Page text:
In response to "Student Kills 4, Then Himself on Iowa Campus," Nov. 2: If the assassin had been living in his own country of China he would not have been permitted to own or use a gun. Our gun laws are so insane that we invite assassins to indulge their darkest dreams--all in the guise of protecting the alleged rights of so-called "sportsmen." How many deaths by gunfire must be endured before the country rises up against the National Rifle Assn. and its moronic philosophy? J. EBERSOLE Burbank
CALIFORNIA | LOCAL
April 23, 1997
It was with great sadness that I read about the vicious attacks on the ducks and geese at Costa Mesa's TeWinkle Park (March 25). Unfortunately, similar tragedies take place legally in our wilderness areas. I'm talking about hunting, when so-called sportsmen flock to the woods to see what they can kill for the fun of it. Not only do many animals suffer an agonizing death, they all too often wind up maimed. Hunting is simply a barbaric activity that has no place in a civilized society and should be outlawed.
CALIFORNIA | LOCAL
May 8, 1991
As an avid participant and defender of sport hunting for dangerous big game, I was horrified by the story of the alleged "hunt" of captive tigers, lions and leopards. These people are not hunters but "shooters"! They are not sportsmen but slaughterers! Where is the danger? Where is the "matching of wits"? Where is the thrill of confrontation? Let us throw the book (and let it be a big, heavy book) at these cowardly killers of retired zoo pets. And please don't call them hunters--that really hurts.
CALIFORNIA | LOCAL
March 28, 1994
Your unbiased article about hunters and the Congressional Sportsmen's Caucus (March 16) was long overdue. As a longtime hunter, fisherman and conservationist, I would hesitate before aligning myself with such an apparently elitist group. Instead, I would prefer that hunters and fishermen work more closely with various environmental groups such as the National Audubon Society, the Sierra Club and the Nature Conservancy. As Richard Parsons of the Safari Club points out, goals of environmentalists and hunters are exactly the same: preservation of wilderness and natural habitat for the enjoyment of future generations.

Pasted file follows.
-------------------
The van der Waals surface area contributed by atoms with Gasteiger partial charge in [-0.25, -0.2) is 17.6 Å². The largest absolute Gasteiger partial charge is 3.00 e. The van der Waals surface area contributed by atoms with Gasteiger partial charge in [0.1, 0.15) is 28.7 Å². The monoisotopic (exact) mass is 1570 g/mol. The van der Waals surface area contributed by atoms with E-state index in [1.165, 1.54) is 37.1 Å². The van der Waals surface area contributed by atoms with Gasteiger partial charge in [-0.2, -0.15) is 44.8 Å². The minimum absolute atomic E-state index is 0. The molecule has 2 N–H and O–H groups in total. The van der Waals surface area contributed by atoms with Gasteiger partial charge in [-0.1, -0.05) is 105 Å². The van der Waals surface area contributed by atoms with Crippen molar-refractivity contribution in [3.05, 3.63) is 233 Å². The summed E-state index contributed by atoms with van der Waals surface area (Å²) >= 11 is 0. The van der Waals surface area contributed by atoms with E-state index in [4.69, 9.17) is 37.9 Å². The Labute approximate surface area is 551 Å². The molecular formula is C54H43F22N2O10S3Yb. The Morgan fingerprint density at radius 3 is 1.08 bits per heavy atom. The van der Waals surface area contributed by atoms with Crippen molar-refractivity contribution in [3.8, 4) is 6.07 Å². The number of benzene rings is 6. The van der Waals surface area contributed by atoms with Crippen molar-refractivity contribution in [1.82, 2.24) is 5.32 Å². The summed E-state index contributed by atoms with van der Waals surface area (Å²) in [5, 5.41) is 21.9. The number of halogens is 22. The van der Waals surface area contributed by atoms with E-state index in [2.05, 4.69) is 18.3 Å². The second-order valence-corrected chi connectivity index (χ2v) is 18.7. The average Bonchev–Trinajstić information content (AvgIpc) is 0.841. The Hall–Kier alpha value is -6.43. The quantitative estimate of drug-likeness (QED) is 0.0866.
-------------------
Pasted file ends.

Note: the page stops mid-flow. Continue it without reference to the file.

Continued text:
NATIONAL
April 20, 2010
With Burmese pythons infesting the Everglades, the state wildlife commission turned to a formidable force to kill them: Florida's licensed hunters. "Our hunters are on the front lines," said Rodney Barreto, chairman of the Florida Fish and Wildlife Conservation Commission, in a February announcement of a six-week python hunt. "And we hope, by tapping into their knowledge of the Everglades, we can make significant progress in this effort." The hunt , which began March 8, ended Saturday.
CALIFORNIA | LOCAL
December 28, 2008 | Jennifer Oldham
As he has so many times before -- for his son's bar mitzvah, for his daughter's wedding, to celebrate birthdays -- Jerry Bass reserved a banquet room at the woodsy Sportsmen's Lodge this month for his family's Hanukkah party. In some ways, the lighting of the candles was a bittersweet commemoration for Bass, who knew this would be his last party at the San Fernando Valley landmark.
NEWS
November 23, 2008 | Pete Thomas, Jeffrey Fleishman and Colin Ryan
Field & Stream magazine has declared Alaska Gov. Sarah Palin among its many heroes and California Gov. Arnold Schwarzenegger its biggest villain in 2008. "For the first time in a century we had a candidate for executive office who understood real hunting and fishing," the magazine, in its December issue, said of Palin, who advanced through part of a March Madness-style bracket system past other "heroes," including Kevin Costner (angler) and golfer Boo Weekley (hunter-angler). The finalist on the hero side was country singer Miranda Lambert, an avid deer hunter whose lyrics have reflected her fondness for the outdoors.